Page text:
Ryan Budget Again Includes a Medicaid Block Grant That Would Add Millions to the Ranks of the Uninsured and Underinsured
House Budget Committee Chairman Paul Ryan’s new budget again proposes to radically restructure Medicaid by converting it into a block grant and slash federal Medicaid funding by $810 billion over the next decade. He would also repeal health reform’s Medicaid expansion. All told, it would add tens of millions of Americans to the ranks of the uninsured and underinsured.
Repealing the Affordable Care Act’s Medicaid expansion means that up to 17 million people would no longer gain Medicaid coverage (17 million is the Congressional Budget Office’s estimate of the number of people who would gain coverage if all states adopted the expansion). In addition, the large and growing cut in federal Medicaid funding that would result from the block grant would almost certainly force states to sharply scale back or eliminate Medicaid coverage for millions of low-income people who rely on it today.
Under the Ryan plan, the federal government would no longer pay a fixed share of states’ Medicaid costs. Instead, states would get a fixed dollar amount that would rise annually only with inflation and population growth.
- The block grant would cut federal Medicaid spending by $810 billion over the next ten years, from 2014-2023, according to Ryan’s budget plan. (It is conceivable that a small share of these cuts could come from the Children’s Health Insurance Program (CHIP), which the Ryan budget would merge into its new Medicaid block grant.) This would be an estimated cut to federal Medicaid and CHIP funding of about 21 percent over ten years compared to current law and doesn’t count the loss of the large amount of additional funding that states would receive to expand Medicaid, as well as of the funding provided under a two-year extension of CHIP, in health reform.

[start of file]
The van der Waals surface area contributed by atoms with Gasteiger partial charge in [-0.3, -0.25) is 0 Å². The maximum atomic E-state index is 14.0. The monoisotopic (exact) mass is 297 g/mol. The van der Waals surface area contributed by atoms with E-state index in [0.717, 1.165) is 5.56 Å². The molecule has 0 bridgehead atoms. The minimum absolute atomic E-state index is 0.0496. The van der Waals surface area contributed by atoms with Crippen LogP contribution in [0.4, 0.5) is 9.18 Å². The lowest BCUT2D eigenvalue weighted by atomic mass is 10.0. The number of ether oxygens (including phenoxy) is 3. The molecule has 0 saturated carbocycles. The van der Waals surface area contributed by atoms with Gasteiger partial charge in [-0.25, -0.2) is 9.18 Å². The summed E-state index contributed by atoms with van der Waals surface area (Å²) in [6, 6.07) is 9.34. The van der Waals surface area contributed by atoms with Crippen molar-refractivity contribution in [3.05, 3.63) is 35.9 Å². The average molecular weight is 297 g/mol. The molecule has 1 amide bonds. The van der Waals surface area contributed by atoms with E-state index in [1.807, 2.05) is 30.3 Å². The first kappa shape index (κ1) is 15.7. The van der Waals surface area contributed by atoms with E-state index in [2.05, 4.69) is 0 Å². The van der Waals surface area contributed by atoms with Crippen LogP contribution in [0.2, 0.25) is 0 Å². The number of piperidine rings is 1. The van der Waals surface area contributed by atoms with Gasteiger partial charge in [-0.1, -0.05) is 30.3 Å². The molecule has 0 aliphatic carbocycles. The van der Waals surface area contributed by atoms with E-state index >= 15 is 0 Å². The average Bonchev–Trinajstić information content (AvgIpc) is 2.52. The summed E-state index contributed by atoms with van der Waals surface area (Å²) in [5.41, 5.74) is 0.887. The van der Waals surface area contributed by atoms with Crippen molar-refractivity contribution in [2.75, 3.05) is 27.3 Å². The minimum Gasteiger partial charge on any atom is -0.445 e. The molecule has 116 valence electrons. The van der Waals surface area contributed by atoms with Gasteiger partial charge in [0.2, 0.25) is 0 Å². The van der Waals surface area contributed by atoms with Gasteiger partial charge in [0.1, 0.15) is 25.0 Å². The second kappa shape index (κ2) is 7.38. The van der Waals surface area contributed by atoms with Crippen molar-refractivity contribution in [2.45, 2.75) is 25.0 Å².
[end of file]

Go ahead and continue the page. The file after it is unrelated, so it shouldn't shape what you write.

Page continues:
- Block grant funding amounts would fall further and further behind state needs each year. The annual increase in the block grant amounts would average about three percentage points less than Medicaid’s currently projected growth rate over the next ten years, which accounts for factors like rising health care costs and an aging population. Federal Medicaid and CHIP spending in 2023 would be $150 billion less — or 31 percent less — than what states would receive under current law, according to the Ryan budget (see graph). And the cuts would keep growing after 2023.
- The loss of federal funding would be even greater in years when enrollment or per-beneficiary health care costs rose faster than expected, such as during a recession or after the introduction of a new, breakthrough health care technology or treatment that improved patients’ health but increased cost. Currently, the federal government and the states share in those unanticipated costs; under the Ryan plan, states alone would pay them.
As CBO concluded when it analyzed the similar Medicaid block grant proposal from last year’s Ryan budget plan, “the magnitude of the reduction in spending . . . means that states would need to increase their spending on these programs, make considerable cutbacks in them, or both. Cutbacks might involve reduced eligibility . . ., coverage of fewer services, lower payments to providers, or increased cost-sharing by beneficiaries — all of which would reduce access to care.”
In making these cuts, states would likely use the expansive new flexibility that the Ryan plan would give them. For example, the plan would likely let states cap Medicaid enrollment and turn eligible people away from the program; under current law, states must accept all eligible individuals who apply. It also would likely let states drop certain benefits that people with disabilities or other special health problems need.
The Urban Institute estimated that Chairman Ryan’s block grant proposal of last year would lead states to drop between 14.3 million and 20.5 million people from Medicaid by 2022 (outside of the effects of repealing health reform’s Medicaid expansion). That would result in cuts in enrollment of between 25 percent and 35 percent. The Urban Institute also estimated that the block grant likely would have resulted in cuts in reimbursements to health care providers of more than 30 percent by 2022. There is no reason to think that this year’s proposal would result in cuts that are any less draconian.